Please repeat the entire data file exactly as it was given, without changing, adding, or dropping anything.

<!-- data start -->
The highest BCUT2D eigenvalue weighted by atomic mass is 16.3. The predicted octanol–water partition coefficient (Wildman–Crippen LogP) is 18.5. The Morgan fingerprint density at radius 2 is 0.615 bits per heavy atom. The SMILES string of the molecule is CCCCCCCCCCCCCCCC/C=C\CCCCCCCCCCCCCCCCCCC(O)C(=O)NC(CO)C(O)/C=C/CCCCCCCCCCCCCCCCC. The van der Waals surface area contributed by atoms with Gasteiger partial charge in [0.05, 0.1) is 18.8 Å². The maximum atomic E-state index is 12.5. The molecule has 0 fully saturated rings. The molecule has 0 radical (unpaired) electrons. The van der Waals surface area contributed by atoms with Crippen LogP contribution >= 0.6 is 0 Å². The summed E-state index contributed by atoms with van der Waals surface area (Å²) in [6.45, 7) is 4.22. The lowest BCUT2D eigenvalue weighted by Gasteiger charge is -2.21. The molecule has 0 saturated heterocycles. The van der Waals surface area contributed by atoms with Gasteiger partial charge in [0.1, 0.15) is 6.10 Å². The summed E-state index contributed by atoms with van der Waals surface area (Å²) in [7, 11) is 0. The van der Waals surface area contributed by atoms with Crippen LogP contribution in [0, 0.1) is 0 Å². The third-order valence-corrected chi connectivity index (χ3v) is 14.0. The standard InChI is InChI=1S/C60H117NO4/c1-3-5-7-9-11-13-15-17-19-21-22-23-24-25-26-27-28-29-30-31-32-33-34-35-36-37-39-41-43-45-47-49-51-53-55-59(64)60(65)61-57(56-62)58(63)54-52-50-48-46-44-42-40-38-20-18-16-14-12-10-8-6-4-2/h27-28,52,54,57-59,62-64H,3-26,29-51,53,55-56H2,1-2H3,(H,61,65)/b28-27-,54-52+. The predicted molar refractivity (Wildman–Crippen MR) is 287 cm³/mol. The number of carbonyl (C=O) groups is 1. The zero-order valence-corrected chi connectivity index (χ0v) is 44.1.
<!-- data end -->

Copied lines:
The highest BCUT2D eigenvalue weighted by atomic mass is 16.3. The predicted octanol–water partition coefficient (Wildman–Crippen LogP) is 18.5. The Morgan fingerprint density at radius 2 is 0.615 bits per heavy atom. The SMILES string of the molecule is CCCCCCCCCCCCCCCC/C=C\CCCCCCCCCCCCCCCCCCC(O)C(=O)NC(CO)C(O)/C=C/CCCCCCCCCCCCCCCCC. The van der Waals surface area contributed by atoms with Gasteiger partial charge in [0.05, 0.1) is 18.8 Å². The maximum atomic E-state index is 12.5. The molecule has 0 fully saturated rings. The molecule has 0 radical (unpaired) electrons. The van der Waals surface area contributed by atoms with Crippen LogP contribution >= 0.6 is 0 Å². The summed E-state index contributed by atoms with van der Waals surface area (Å²) in [6.45, 7) is 4.22. The lowest BCUT2D eigenvalue weighted by Gasteiger charge is -2.21. The molecule has 0 saturated heterocycles. The van der Waals surface area contributed by atoms with Gasteiger partial charge in [0.1, 0.15) is 6.10 Å². The summed E-state index contributed by atoms with van der Waals surface area (Å²) in [7, 11) is 0. The van der Waals surface area contributed by atoms with Crippen LogP contribution in [0, 0.1) is 0 Å². The third-order valence-corrected chi connectivity index (χ3v) is 14.0. The standard InChI is InChI=1S/C60H117NO4/c1-3-5-7-9-11-13-15-17-19-21-22-23-24-25-26-27-28-29-30-31-32-33-34-35-36-37-39-41-43-45-47-49-51-53-55-59(64)60(65)61-57(56-62)58(63)54-52-50-48-46-44-42-40-38-20-18-16-14-12-10-8-6-4-2/h27-28,52,54,57-59,62-64H,3-26,29-51,53,55-56H2,1-2H3,(H,61,65)/b28-27-,54-52+. The predicted molar refractivity (Wildman–Crippen MR) is 287 cm³/mol. The number of carbonyl (C=O) groups is 1. The zero-order valence-corrected chi connectivity index (χ0v) is 44.1.